Singapore-based Creative Technology Ltd., the maker of Nomad and Zen MP3 players, said on Thursday that an agreement with Apple Computer Inc. to make accessories for the iPod would boost its sales from the October-December quarter.

It gives Creative a dramatically larger market than what we have today -- we see the combined Zen and iPod markets as a huge revenue opportunity, Craig McHugh, the president of Creative Labs Inc., the company's U.S. unit, told Reuters in an interview.

We expect to see new sales into this market contributing to the (October-December) quarter.

Creative shares surged as much as 38 percent to an over six-month high of S$13.20 after Apple said it would pay $100 million to the Singapore firm to settle all patent litigation over the iPod player. The stock closed up 18.8 percent at S$11.40 on Thursday.

The agreement gives Apple a license to use a Creative patent in its music player and other products, and settles all legal disputes between the two companies.

McHugh estimates that Creative would be able to target about 50 million iPod users worldwide, in addition to over 15 million of its own Zen users, under Apple's Made for iPod program.

The company would design its travel speakers, headphones and earphones to work with the iconic iPod music player. It would also offer its new high-end computer sound card product, the Sound Blaster X-Fi, which enhances PC audio for music and gaming, to iPod users.

You will see continued market expansion for Creative, he added.

McHugh said Creative was open to exploring solutions with other firms using the Zen patent, or who would like to use it, but declined to comment on potential future licensees.

He added he was aware of some MP3 players and cellphones in the U.S. market using the Zen patent, but did not have specifics.

If we are unable to reach an amiable solution with companies using our Zen patent, we will take the necessary steps to protect our intellectual property, he added.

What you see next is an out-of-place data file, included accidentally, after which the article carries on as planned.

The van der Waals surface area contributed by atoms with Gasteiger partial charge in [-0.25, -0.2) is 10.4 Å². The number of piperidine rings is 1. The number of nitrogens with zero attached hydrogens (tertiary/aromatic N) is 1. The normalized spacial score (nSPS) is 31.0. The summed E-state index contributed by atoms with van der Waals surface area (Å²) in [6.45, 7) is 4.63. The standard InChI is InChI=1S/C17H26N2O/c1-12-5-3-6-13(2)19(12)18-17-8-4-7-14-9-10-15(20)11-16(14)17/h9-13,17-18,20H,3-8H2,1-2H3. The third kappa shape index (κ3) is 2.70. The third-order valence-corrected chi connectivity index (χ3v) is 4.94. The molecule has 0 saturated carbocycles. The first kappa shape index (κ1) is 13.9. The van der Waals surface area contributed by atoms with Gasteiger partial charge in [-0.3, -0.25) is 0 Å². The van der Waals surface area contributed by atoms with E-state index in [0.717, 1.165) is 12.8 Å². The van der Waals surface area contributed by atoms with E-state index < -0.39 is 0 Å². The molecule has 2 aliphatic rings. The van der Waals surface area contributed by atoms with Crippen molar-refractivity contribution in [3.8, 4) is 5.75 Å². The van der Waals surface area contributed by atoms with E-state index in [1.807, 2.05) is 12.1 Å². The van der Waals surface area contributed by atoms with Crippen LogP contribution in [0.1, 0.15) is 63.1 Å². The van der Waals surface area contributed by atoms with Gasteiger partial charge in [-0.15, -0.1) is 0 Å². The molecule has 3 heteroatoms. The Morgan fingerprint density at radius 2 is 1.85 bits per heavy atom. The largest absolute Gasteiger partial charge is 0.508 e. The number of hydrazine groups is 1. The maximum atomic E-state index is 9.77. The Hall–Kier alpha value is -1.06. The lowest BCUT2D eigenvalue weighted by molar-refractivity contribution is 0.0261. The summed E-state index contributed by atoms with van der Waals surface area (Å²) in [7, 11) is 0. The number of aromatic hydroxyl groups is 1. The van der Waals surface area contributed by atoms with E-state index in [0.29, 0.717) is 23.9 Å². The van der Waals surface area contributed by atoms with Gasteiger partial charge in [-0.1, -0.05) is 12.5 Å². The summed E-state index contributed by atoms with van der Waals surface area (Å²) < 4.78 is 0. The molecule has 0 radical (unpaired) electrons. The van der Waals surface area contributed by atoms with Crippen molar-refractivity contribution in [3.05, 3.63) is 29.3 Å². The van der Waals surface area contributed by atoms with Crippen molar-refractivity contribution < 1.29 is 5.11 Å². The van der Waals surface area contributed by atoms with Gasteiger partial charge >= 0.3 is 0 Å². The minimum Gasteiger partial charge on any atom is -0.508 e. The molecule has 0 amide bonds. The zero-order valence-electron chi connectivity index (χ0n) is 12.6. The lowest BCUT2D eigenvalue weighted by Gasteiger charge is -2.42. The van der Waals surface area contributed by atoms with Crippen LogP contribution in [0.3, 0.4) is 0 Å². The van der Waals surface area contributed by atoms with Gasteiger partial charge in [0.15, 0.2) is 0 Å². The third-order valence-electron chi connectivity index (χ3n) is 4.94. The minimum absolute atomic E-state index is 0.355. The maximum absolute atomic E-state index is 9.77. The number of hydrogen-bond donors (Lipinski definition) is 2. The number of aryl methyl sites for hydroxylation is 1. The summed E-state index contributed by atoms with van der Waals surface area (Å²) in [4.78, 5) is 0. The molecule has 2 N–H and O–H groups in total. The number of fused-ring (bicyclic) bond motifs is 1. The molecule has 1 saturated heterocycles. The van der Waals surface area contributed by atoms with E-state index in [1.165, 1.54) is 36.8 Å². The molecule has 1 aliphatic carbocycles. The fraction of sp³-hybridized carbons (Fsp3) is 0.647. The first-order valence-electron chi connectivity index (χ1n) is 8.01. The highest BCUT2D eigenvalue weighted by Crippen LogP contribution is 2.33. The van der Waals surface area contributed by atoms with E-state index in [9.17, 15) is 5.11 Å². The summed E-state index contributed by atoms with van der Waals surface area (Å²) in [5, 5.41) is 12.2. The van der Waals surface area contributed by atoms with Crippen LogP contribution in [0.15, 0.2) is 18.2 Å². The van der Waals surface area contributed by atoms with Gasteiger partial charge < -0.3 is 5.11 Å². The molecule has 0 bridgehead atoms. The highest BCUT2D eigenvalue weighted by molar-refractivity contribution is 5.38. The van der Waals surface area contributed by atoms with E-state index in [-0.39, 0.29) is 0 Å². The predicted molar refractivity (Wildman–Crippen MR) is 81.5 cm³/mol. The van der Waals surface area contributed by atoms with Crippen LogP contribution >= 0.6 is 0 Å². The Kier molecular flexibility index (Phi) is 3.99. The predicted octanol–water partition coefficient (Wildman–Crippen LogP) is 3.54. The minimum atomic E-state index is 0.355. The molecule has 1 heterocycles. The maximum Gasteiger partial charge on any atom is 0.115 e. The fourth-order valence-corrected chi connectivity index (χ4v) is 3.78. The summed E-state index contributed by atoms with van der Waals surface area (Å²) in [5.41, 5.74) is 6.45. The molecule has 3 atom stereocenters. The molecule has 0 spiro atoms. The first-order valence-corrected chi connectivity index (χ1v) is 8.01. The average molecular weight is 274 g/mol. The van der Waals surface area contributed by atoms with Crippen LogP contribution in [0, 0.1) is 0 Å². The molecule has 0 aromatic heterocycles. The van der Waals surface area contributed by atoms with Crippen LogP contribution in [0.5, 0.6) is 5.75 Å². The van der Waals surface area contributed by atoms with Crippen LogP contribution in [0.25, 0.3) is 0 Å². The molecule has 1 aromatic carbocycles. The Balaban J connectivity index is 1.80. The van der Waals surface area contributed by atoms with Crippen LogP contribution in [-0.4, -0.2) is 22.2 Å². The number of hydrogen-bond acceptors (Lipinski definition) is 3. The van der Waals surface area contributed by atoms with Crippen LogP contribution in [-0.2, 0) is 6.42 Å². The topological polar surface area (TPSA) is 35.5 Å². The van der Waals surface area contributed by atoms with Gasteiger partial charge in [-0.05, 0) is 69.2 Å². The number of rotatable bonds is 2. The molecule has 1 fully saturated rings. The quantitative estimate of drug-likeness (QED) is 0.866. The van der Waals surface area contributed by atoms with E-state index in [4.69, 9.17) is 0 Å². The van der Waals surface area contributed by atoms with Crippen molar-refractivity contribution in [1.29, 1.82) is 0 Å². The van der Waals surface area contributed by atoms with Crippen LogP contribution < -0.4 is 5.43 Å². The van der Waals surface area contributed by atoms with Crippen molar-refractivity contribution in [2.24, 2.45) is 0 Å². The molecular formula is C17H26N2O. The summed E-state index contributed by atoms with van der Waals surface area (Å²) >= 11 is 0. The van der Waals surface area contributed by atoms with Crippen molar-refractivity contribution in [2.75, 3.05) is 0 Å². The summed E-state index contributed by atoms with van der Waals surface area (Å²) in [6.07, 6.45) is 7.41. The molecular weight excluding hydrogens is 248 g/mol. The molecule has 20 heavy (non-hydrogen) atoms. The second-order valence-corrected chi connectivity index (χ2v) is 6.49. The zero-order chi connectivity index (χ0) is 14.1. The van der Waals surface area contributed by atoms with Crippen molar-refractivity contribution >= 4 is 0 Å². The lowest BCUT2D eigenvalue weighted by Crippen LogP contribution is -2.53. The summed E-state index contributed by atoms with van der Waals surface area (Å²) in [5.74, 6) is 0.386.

Creative said in a statement that it expected the one-time licensing payment of $100 million to contribute about 85 cents to its earnings per share for the quarter ending September 30.

Analysts said they were raising their sales and revenue forecasts for Creative on the back of the windfall.

We now expect Creative to report a full-year net profit of $99.4 million instead of $600,000 in losses due to the one-off gain, said Jonathan Ng, analyst with CIMB-GK Securities.

Ng added he was raising his estimates for the financial years ending June 2008 and 2009 by 50-55 percent to factor in the interest income from the $100 million gain.

McHugh declined to forecast if the windfall would help the company return to the black earlier, and reiterated the company's guidance of returning to profit by the end of calendar year 2006.

Earlier this month, Creative posted a net loss of $12.7 million, or 15 cents per diluted share, for the three months ended June, its fiscal fourth quarter, including a $10 million tax credit.

This compared with a net loss of $31.9 million, or 38 cents per share, a year earlier, which included a $9.3 million investment gain.

Apple has more than 70 percent of the U.S. market for digital music players. Besides Apple, Creative competes with Samsung Electronics, which makes the Yepp player, Japan's Sony Corp. and South Korea's Reigncom Ltd., maker of iRiver players.